“I'm in principle against eminent domain due to its disrespect for an individual’s control over their property. Although in US law eminent domain is a long existing institution, but which in a less than ideal world should be used only for its intended use in streamlining the creation of roads and infrastructure not for the private us of other individuals other than the original property owner such as in the Kelo case.

 So I am against eminent domain, but even more against its misuse.” (source, private communication)

For City Comptroller, the excitement of course is that former Governor Spitzer unexpectedly entered the race, upsetting Manhattan Borough President Scott Stringer , who formerly served in the State Assembly.”

Where does Spitzer stand?  Manhattan Borough President Scott Stringer supports the Manhattanville (West Harlem) eminent domain plan to expand Columbia University.

Former Governor Eliot Spitzer advised Former Governor Pataki to veto a modest eminent domain reform law.  Spitzer supported Bruce Ratner’s Barclays Center eminent domain in Brooklyn. 

Manhattan Borough President Scott Stringer supports the Manhattanville (West Harlem) eminent domain plan to expand Columbia University.

Hesham El-Meligy, the Libertarian candidate for Comptroller “My position on eminent domain is simple. In principle, I am against the use of eminent domain because it is the threat or actual use of force against someone to force the transfer of his/her property to others. That goes against our foundational principles of protecting life, liberty, and property. Of course every case is a different case, but that's the general principle.  The Atlantic Yard project has some good benefits, but mostly to the well to do. I wish there was a better deal for the people of Brooklyn and NYC.”  (source, private communication.”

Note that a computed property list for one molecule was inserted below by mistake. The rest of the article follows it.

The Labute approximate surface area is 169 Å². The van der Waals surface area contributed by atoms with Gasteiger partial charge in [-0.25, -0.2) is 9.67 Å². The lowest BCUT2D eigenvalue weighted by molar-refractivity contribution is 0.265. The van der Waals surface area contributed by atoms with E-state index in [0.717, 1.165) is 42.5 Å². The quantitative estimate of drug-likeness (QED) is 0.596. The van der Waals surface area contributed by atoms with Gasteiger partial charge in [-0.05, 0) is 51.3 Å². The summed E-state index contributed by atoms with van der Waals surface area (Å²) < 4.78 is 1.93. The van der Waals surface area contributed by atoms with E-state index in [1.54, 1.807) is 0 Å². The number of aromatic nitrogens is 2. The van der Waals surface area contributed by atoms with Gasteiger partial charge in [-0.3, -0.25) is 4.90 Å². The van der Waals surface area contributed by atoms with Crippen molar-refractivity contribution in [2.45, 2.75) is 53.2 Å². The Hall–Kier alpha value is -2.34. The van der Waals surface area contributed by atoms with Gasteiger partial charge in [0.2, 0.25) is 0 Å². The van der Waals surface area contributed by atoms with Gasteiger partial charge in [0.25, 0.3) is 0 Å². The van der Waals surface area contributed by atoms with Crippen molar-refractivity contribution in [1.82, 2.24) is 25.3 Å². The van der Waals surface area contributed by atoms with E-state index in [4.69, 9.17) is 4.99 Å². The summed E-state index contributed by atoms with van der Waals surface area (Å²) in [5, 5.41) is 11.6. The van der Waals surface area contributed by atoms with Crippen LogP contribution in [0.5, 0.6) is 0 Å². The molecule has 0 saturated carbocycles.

Obviously, I support the Libertarian team of Michael Sanchez for Mayor, Alex Merced for Public Advocate and Hesham El-Meligy for Comptroller.  Right now, petitioners are seeking voter signatures to qualify these candidates for the ballot.  Check out or for more about the Libertarian Party.   -30-


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Saturday, August 03, 2013

Columbia Revived Blog

An interesting new blog from Noah Zinsmeister of Columbia University called "Columbia Revived" harking back to the symbol of America in the early days of the Republic, "Columbia."   I graduated from Columbia University myself.